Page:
Rap singer and former stripper, Cardi B, scored a major scoop by landing an interview with the Democrat pick for their presidential nominee Joe Biden.The “interview,” which adhered to social distancing guidelines via Elle, was published Monday.“I have a whole list of things that I want our next president to do for us. But first, I just want [President] Trump out,” she told the former vice president.Cardi went on to get more specific, touting her wish for Medicare-for-all to be passed through Congress as well as her support for tuition-free colleges and universities and police reform.“What I want is free Medicare. It’s important to have free [health care] because look what is happening right now. Of course, I think we need free college,” the “WAP” artist told the presumptive Democratic nominee. “And I want black people to stop getting killed and no justice for it. I’m tired of it. I’m sick of it. I just want laws that are fair to black citizens and that are fair for cops, too.”Without getting into specifics, Biden argued that there was “no reason why we can’t have all of that,” before referencing Cardi’s favorite president, Franklin D. Roosevelt“I don’t want someone to lie to me and tell me that it’s okay not to wear a mask, that everything is going to be okay,” Cardi, who also called for healthcare reform during the discussion, said. “I want a president to tell me what the steps are for us to get better, to tell me, ‘This is why it is taking so long, this is why other countries are doing better than ours.’”It’s the remix! Presenting Cardi B and Joey B—the collaboration you didn’t see coming. In an exclusive interview for our September issue, @iamcardib sits down with @joebiden to discuss Medicare, free college tuition, and the fight for racial justice. https://t.co/fn1haGKZPK pic.twitter.com/tvT4sQRpo6— ELLE Magazine (US) (@ELLEmagazine) August 17, 2020 In response, Biden stated there is “no reason” why Americans can’t have “all of that.” He also shared his assessment of the job of president as one rooted in responsibility to the people.“I understand one of your favorite presidents is Franklin Roosevelt,” he said “Roosevelt said the American people can take anything if you tell them the truth. Sometimes the truth is hard. But right now, we’re in a position where we have an opportunity to make so much progress. The American public has had the blinders taken off.”Cardi highlighted ongoing protests in support of social justice, telling Biden “it’s simple” what is being demanded here.“We are asking for fairness, and we are asking for justice,” she said. “That is all. I feel like everything people are asking for is getting interpreted in a very different way. No, it’s simple: We just want justice. We want to feel like Americans.”Biden said he is inspired by the actions of younger generations, including Cardi’s.“You’re the smartest, the best educated, the least prejudiced, and the most engaged generation in history. And you’re going to change things,” he said, adding that recent developments regarding, for example, the removal of Confederacy-praising eyesores is all part of a game of division that benefits Trump.Watch the full discussion, which also sees Biden touting “free education” for anyone with a family making less than 125K and free community college for all, and free Medicare for all.“I just want Trump out,” Cardi B said in her Elle interview with Joe Biden. “I don’t want to be lied to — we’re dealing with a pandemic right now, and I just want answers.” https://t.co/gqGdEjZJAC— The New York Times (@nytimes) August 17, 2020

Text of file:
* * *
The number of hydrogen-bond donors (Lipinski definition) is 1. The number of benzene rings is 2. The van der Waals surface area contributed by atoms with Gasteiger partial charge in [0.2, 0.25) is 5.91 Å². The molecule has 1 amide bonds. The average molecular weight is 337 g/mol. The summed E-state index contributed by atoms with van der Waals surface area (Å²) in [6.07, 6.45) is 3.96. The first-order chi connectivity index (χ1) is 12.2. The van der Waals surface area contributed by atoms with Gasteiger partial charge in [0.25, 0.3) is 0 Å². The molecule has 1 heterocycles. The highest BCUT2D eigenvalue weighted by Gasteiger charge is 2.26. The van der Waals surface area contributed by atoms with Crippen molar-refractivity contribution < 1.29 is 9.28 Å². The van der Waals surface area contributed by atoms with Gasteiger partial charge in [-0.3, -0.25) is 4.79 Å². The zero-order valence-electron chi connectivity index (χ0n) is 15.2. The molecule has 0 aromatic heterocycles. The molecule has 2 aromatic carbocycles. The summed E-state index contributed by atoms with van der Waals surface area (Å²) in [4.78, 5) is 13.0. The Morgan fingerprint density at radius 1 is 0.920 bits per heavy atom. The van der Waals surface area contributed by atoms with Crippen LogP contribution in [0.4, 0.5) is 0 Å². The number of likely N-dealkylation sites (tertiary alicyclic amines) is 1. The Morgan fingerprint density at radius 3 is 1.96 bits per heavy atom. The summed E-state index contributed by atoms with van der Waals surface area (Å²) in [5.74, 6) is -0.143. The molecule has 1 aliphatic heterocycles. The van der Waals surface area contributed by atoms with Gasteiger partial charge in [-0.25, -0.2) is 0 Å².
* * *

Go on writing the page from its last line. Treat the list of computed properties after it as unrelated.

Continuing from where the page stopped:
AMES — A Farm Bureau report says Iowa saw 27 farms file for bankruptcy during 2019. That’s up from just 14 farm bankruptcies the previous year.Chad Hart, an agricultural economist at Iowa State University, says there may be more bankruptcy filings in coming years as the federal government ends trade mitigation payments that supplement farm income. Hart says, “Given that, we might see a step back here in farm incomes and that should lead to, again, continued pressure where we could see this bankruptcy trend continue to rise slowly higher.”Hart says the overall numbers are relatively small, but it shows there’s mounting financial trouble from dairy states like Wisconsin to grain states like Iowa. “It shows that it’s not just centered on one sector like dairy,” Hart says, “that this is spread more broadly across production agriculture.”Iowa and six neighboring states each marked decade-high numbers of farm bankruptcies in 2019. Hart says farm income has actually been on the rise, buoyed by 28-billion dollars in federal payments to make up for trade disruptions. He says those payments are not expected to continue, but the financial pressure on Midwestern farmers likely will.